Accounting Basics: Cash Vs. Accrual

Having to handle the accounting functions of a new business is often the bane of the small business owner. Many new owners lack the skills and experience that may be necessary for their business venture. Some accounting terms in fact fly right over their heads. And because they do not understand the functions of accounting well enough there is a tendency to want to hand it over to someone else. But doing so may cause even more problems for you. Unless you understand a few basic concepts.

So to get your education in accounting underway you first need to understand the two basic methods of accounting. Cash-basis and accrual-basis accounting. Each one is uniquely different and if you plan on hiring an accountant to at least help you reconcile your books then it is imperative for you to know which one they plan to use. Or more specifically you need to tell them which one you want them to use. Some accountants prefer using one method over the other which could cause problems if that method is wrong for your business.

So what is cash-basis accounting? Simply put when you operate on a cash-basis then you record all of your transactions when you actually get paid. An easy example would be a hamburger stand. You sell a hamburger and somebody pays you in cash for the food. Then you record the transaction. You record payouts the same way. You don’t record the bill for the hamburger meat when you receive the bill but instead wait until you actually send out the money to pay that bill.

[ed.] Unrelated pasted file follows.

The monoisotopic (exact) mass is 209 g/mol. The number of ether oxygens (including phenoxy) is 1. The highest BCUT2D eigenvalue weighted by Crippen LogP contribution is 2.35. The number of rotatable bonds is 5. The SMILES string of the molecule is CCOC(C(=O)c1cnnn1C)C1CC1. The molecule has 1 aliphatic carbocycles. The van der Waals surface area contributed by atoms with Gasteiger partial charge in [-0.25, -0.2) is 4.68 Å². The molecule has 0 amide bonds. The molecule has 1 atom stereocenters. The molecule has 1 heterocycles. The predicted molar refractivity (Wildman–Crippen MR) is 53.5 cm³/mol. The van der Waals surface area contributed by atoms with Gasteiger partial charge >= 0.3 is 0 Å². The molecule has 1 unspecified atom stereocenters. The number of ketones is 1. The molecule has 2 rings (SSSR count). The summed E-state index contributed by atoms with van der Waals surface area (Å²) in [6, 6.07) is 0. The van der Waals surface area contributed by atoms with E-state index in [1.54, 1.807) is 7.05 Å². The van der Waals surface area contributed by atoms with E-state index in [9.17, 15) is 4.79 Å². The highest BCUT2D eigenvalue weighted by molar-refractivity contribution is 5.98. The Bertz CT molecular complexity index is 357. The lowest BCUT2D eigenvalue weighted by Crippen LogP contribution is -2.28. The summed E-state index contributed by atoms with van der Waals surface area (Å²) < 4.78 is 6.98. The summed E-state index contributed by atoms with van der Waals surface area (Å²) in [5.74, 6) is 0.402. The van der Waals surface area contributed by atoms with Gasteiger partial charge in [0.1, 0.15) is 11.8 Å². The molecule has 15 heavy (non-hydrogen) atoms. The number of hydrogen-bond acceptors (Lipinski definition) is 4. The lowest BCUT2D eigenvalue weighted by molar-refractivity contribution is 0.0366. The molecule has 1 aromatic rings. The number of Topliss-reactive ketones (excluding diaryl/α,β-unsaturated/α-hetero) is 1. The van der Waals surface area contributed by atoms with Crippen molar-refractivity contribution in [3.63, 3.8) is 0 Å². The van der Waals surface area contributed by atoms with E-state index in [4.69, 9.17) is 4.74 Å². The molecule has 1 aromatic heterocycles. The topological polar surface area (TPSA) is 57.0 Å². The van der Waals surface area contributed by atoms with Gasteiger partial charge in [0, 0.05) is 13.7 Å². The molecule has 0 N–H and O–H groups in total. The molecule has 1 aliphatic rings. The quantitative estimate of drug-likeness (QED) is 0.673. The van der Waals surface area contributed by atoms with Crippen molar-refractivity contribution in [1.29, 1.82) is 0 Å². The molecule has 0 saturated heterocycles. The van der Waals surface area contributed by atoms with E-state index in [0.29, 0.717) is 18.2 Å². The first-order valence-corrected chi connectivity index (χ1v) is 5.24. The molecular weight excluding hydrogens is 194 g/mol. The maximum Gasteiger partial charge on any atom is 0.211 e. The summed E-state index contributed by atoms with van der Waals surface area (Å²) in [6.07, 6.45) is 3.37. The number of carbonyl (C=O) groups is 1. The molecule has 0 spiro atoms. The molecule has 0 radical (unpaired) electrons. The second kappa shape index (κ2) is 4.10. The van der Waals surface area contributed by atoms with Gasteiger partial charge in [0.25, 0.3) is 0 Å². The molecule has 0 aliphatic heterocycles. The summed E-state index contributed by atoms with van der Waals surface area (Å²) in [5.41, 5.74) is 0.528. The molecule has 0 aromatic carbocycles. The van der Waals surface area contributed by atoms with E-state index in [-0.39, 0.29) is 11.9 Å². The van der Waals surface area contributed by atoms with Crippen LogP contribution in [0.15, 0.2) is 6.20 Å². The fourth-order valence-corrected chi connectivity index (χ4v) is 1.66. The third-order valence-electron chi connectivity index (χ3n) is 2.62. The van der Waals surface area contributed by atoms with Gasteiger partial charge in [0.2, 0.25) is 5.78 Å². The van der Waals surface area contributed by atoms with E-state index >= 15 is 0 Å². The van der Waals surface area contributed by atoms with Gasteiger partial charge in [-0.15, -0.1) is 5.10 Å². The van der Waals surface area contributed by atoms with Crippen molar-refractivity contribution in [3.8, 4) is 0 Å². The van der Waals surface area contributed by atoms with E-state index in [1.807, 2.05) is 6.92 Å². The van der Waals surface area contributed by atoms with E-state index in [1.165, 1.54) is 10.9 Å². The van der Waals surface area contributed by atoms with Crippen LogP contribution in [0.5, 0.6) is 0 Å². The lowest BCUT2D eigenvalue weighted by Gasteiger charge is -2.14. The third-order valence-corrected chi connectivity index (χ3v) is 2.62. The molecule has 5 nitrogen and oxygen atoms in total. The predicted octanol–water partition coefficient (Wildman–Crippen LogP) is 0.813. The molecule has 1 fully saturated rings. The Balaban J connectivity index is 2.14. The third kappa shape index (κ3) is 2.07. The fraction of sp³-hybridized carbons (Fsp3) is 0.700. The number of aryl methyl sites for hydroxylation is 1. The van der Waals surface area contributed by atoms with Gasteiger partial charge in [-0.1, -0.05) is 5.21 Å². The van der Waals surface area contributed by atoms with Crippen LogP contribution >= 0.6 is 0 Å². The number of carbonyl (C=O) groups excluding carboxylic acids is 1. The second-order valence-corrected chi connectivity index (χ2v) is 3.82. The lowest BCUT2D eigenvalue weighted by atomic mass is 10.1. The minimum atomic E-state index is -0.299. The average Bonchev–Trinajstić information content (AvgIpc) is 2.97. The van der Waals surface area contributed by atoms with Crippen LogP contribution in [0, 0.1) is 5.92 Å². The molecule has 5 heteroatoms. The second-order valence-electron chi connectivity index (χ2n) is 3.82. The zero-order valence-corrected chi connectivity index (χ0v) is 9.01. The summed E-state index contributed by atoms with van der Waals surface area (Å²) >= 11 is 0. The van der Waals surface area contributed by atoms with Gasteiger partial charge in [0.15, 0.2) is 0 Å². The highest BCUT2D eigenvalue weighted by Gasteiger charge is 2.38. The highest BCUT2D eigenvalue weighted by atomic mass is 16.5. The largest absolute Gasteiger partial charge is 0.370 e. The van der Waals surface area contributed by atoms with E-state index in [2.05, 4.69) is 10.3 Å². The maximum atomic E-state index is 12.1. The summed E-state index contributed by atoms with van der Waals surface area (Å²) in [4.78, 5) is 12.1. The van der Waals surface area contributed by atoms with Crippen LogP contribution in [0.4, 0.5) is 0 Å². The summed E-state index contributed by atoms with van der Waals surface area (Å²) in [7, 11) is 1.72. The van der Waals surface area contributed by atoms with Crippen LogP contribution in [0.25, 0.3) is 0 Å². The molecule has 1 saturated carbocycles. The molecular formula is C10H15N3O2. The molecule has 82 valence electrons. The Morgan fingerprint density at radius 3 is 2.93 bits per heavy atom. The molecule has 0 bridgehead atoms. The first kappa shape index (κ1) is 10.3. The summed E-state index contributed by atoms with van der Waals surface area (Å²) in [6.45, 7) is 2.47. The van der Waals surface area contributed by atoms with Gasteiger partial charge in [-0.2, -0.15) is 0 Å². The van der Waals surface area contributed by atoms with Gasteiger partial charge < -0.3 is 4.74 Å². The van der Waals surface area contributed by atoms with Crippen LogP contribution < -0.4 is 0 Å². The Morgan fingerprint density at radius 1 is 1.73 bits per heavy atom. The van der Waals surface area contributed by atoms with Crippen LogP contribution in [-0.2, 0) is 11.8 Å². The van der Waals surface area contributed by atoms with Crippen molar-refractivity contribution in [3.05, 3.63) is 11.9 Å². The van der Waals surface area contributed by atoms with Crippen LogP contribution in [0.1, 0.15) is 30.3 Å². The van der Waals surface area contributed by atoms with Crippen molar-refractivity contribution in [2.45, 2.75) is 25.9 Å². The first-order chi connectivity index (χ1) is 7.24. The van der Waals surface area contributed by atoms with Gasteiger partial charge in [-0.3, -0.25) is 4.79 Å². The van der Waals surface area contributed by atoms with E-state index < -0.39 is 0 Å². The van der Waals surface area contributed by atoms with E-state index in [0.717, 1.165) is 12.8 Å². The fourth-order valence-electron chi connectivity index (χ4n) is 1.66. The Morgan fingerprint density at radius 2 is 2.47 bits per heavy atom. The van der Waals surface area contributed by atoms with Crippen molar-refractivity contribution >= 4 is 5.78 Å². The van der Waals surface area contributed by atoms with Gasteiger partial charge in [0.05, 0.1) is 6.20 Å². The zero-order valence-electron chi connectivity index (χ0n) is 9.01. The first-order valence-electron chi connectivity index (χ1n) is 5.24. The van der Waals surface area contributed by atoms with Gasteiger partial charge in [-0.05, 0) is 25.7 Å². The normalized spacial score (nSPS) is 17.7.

If your business offers payment terms to customers you can still use the cash-basis system. But you have to wait until you receive payment for the invoice you issued to record the sale. Over time as your business grows and more customers are invoiced regularly this system of accounting can become impractical due to the difficulty in tracking payments.

The other system of accounting in use is accrual-basis accounting. This system records transactions as they take place. When you invoice a customer or make a cash sale then the transaction is recorded. And of course when you receive a bill you record this transaction as well. It does not matter that the bill hasn’t been paid yet. Later when your invoice is paid or you pay a bill to your vendor then that payment will be recorded. With this system you also can record partial payments. And you have the ability to better track how many projects your business completed over a certain period of time.

Of course these explanations are only meant to give you a basic understanding of the difference between the two basic accounting methods. If you are not aware of them though you may run into problems with deciding which method is best for your business. Each method has further pros and con’s and pieces to understand. But you should understand each method thoroughly before deciding which to use.